London, Apr 27: The hearings on the extradition of WikiLeaks founder Julian Assange to the United States have been rescheduled until after November 2, due to the ongoing COVID-19 outbreak, UK Judge Vanessa Baraitser said on Monday.
The hearings were expected to start on May 18. November 2 is the earliest beginning date for the three-week hearings, the judge said. The decision came after Assange's lawyer Edward Fitzgerald once again asked the court on Monday for the extradition hearing to be delayed amid the COVID-19 pandemic.
According to him, he has not had direct access to Assange for over a month due to coronavirus restrictions. He also said that witnesses would not be able to travel to attend the trial amid the lockdown. The judge agreed that it would be difficult to organize their testimony, as many of them live abroad.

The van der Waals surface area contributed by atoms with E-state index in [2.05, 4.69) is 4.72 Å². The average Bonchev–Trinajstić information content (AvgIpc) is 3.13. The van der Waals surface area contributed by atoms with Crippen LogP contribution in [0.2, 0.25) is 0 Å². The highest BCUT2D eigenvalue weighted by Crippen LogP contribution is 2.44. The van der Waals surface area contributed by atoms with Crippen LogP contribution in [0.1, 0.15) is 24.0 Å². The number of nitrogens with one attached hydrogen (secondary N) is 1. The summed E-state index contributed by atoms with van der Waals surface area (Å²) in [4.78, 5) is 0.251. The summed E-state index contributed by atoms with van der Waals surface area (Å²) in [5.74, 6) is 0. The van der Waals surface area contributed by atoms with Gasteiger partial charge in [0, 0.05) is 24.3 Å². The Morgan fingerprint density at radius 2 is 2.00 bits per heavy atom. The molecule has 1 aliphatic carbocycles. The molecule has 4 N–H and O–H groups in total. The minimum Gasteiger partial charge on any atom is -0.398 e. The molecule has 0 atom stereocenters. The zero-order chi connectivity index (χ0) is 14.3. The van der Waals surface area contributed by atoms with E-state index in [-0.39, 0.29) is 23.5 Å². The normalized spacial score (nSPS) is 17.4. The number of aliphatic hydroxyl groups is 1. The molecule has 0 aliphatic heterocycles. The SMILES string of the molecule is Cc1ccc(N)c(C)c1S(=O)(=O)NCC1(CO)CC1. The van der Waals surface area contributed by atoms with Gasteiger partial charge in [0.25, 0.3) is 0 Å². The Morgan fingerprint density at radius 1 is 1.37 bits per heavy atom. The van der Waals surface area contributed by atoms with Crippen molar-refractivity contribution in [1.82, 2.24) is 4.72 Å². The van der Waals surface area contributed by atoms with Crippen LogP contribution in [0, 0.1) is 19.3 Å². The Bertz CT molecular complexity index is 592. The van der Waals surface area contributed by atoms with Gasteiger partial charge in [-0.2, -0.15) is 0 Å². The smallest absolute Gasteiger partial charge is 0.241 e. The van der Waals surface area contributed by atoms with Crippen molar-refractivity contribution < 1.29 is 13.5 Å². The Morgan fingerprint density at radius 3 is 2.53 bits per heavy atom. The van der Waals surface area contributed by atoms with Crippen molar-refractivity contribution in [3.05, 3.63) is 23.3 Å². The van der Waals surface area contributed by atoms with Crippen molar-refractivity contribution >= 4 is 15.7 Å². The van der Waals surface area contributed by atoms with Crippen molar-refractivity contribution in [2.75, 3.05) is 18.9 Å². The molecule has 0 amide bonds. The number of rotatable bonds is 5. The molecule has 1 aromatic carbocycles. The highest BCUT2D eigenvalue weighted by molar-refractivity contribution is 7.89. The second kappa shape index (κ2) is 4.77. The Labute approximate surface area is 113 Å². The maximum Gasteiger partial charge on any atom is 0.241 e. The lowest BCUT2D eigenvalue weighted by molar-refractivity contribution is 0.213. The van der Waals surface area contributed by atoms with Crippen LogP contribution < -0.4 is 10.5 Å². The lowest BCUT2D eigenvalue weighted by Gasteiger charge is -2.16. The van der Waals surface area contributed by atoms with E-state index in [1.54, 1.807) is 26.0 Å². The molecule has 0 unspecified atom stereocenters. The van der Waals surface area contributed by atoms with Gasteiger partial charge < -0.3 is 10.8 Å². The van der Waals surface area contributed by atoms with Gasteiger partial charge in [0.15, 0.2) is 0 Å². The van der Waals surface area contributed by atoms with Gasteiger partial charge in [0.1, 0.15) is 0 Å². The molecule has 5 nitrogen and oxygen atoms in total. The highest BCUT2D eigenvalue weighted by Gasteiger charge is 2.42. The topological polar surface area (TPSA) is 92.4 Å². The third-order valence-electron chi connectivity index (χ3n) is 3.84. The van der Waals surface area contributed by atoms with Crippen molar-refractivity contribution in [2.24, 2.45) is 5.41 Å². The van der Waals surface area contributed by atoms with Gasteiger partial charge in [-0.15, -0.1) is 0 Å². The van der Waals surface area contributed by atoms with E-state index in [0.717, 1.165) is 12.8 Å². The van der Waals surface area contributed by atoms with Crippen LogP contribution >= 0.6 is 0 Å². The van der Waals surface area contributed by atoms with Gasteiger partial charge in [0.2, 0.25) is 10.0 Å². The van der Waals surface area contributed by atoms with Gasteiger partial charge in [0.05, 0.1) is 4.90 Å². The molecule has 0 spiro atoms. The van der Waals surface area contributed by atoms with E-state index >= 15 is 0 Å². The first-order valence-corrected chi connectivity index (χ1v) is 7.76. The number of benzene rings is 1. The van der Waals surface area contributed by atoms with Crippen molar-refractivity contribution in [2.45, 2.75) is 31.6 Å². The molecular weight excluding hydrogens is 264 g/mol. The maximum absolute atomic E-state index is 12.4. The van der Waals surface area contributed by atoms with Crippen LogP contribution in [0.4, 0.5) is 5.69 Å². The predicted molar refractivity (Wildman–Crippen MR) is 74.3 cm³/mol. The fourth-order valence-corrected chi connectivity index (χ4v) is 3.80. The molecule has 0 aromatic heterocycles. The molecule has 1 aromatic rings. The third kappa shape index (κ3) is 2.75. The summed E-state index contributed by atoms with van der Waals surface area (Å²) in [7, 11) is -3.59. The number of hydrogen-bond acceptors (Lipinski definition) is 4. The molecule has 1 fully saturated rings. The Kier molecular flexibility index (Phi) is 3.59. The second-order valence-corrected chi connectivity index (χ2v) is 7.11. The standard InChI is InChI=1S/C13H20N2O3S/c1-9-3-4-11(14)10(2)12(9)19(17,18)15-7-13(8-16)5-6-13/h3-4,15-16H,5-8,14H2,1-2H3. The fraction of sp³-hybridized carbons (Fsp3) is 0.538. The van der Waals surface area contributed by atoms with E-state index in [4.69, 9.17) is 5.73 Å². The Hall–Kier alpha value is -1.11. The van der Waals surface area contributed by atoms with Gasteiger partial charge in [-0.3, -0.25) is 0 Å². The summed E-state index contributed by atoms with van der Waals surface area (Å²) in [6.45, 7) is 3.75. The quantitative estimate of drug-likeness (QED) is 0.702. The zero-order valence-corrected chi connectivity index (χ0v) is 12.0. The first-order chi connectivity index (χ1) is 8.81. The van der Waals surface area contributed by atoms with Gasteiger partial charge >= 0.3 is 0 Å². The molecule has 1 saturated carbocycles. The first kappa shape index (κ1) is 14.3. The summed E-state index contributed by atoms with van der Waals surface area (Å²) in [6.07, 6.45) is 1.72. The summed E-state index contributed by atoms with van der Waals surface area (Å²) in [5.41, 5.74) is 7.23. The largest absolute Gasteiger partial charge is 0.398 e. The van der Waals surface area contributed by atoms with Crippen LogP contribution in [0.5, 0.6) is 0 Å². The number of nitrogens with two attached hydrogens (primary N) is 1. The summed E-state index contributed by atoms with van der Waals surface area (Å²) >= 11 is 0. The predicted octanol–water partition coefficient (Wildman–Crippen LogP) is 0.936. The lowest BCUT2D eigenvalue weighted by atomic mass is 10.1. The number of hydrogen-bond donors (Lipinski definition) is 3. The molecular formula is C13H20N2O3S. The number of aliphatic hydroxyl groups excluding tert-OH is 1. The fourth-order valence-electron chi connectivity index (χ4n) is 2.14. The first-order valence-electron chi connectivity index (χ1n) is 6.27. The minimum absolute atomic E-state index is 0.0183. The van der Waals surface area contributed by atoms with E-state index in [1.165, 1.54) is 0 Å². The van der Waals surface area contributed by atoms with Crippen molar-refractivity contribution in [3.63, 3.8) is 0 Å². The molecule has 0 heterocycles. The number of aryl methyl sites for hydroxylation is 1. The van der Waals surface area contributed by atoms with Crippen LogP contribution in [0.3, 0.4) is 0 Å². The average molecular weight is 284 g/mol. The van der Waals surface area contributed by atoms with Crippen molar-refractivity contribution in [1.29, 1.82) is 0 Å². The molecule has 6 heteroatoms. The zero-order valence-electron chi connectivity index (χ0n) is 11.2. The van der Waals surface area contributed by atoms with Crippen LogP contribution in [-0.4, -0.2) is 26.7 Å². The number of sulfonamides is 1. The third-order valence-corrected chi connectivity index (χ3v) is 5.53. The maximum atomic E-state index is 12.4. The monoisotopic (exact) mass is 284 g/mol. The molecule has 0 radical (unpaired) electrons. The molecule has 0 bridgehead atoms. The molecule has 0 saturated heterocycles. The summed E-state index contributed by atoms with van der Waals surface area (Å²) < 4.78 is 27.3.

The proceedings have been fully suspended until May 4 so that Assange's legal team and the US representatives could agree on the schedules. Assange himself did not appear at the Monday hearing on medical grounds.
His legal team believes that "moving to, and using, the video link room in the prison is too great a risk." The high-security Belmarsh prison, where he is being held, has reportedly recorded two coronavirus deaths. Assange faces extradition to America on charges that he conspired to disclose documents passed to him by former US Army intelligence analyst Chelsea Manning.
The 48-year-old has been in a London jail for a year since he was kicked out of the Ecuadorian embassy where he was hiding from Swedish sexual-assault allegations. (UNI)